In the first phase, UGC has proposed developing 171 undergraduate online courses in six subjects of humanities and social science like history, political science, commerce, sociology, public administration and anthropology
NEW DELHI: India’s education regulators are working to create online courses in liberal arts, lagging so far, keeping in mind the tenet of inter-disciplinary learning of the National Education Policy (NEP).
The courses will be integrated with curriculum as covid-19 continues to disrupt classroom learning, with no clarity on reopening of colleges and educational institutions. These will make up for as much as 40% of course material for a semester, and reduce stress among 36% of undergraduates pursuing humanities.
Keeping in mind the crisis, chairman of University Grants Commission (UGC) has constituted an expert committee to map the existing online courses and identify gaps and develop material as per UGC’s model of choice-based credit system of curriculum, the apex education regulator has said in a notification.
In the first phase, UGC has proposed to develop 171 undergraduate online courses in six subjects of humanities and social science like history, political science, commerce, sociology, public administration and anthropology, as per the notification, a copy of which has been reviewed by Mint.
The courses will be hosted on government’s online platform Swayam, "to enable students to virtually attend the courses taught by the best faculty…take tests and earn academic credits upto 20%, which is being extended up to 40%, of the total courses offered in a programme in a semester through the online courses."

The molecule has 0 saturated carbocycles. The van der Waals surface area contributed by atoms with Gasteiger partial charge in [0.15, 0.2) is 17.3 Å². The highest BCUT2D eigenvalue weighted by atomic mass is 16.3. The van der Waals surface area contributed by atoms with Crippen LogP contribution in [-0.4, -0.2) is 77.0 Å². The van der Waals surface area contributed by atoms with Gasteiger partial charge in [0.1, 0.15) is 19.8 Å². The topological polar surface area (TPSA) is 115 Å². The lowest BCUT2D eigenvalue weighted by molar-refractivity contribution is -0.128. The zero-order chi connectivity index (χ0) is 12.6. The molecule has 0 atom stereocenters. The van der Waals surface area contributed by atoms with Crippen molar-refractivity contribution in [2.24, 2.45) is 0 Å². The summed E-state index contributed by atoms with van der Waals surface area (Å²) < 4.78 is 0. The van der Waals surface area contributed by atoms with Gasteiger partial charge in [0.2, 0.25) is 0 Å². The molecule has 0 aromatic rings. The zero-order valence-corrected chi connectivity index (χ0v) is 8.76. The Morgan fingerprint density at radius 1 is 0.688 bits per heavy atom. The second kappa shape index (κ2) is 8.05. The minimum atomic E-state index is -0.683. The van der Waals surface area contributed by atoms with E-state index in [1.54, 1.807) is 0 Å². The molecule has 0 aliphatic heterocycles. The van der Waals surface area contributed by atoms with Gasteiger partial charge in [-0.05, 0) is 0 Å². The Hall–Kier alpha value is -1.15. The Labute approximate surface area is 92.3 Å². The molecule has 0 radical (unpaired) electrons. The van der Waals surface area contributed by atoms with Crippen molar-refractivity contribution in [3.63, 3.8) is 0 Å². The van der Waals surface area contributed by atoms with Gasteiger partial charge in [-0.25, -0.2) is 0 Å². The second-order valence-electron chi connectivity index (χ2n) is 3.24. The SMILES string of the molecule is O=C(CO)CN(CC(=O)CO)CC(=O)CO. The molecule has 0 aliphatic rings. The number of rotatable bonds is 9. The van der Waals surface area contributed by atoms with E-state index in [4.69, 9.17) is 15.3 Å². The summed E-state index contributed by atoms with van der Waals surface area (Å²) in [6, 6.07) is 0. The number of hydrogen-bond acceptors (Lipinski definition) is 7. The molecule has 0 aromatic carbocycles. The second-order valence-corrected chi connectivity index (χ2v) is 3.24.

"In the present environment, online learning is reducing disruptions caused by the health crisis, and it is better to prepare, plan and develop courses...In the first phase competent professors and institutions will be allowed to develop courses in key areas of liberal arts, and help the large Indian college going population," said a government official, requesting anonymity. The plan is to gradually have an adequate mix of subjects so that students have choices.
The NEP has said that the notion of a ‘knowledge of many arts’ or what in modern times is often called the ‘liberal arts’ must be brought back to Indian education, as it will a requisite for the 21st century.
Other than giving choices to students, the UGC in May had approved an internal proposal that says higher educational institutions should be asked to deposit 15% of the fee collected from students for offering courses to the government scheme that promotes online courses and hosts them on a dedicated platform. Once they execute the plan, it will be a good source of revenue as currently most undergraduate students are pursuing humanities, and campuses are closed. As per official data, at UG level, almost 36% of students are enrolled in humanities courses followed by science (16.5%) and engineering (13.5%) streams.
"More than revenue, the move will help three things – quick response to the current disruptions, create a pool of courses which have high takers at colleges right now, and will help in inter-disciplinary learning. The pandemic offers a chance to accelerate efforts and reimagine education delivery," the official cited above said.
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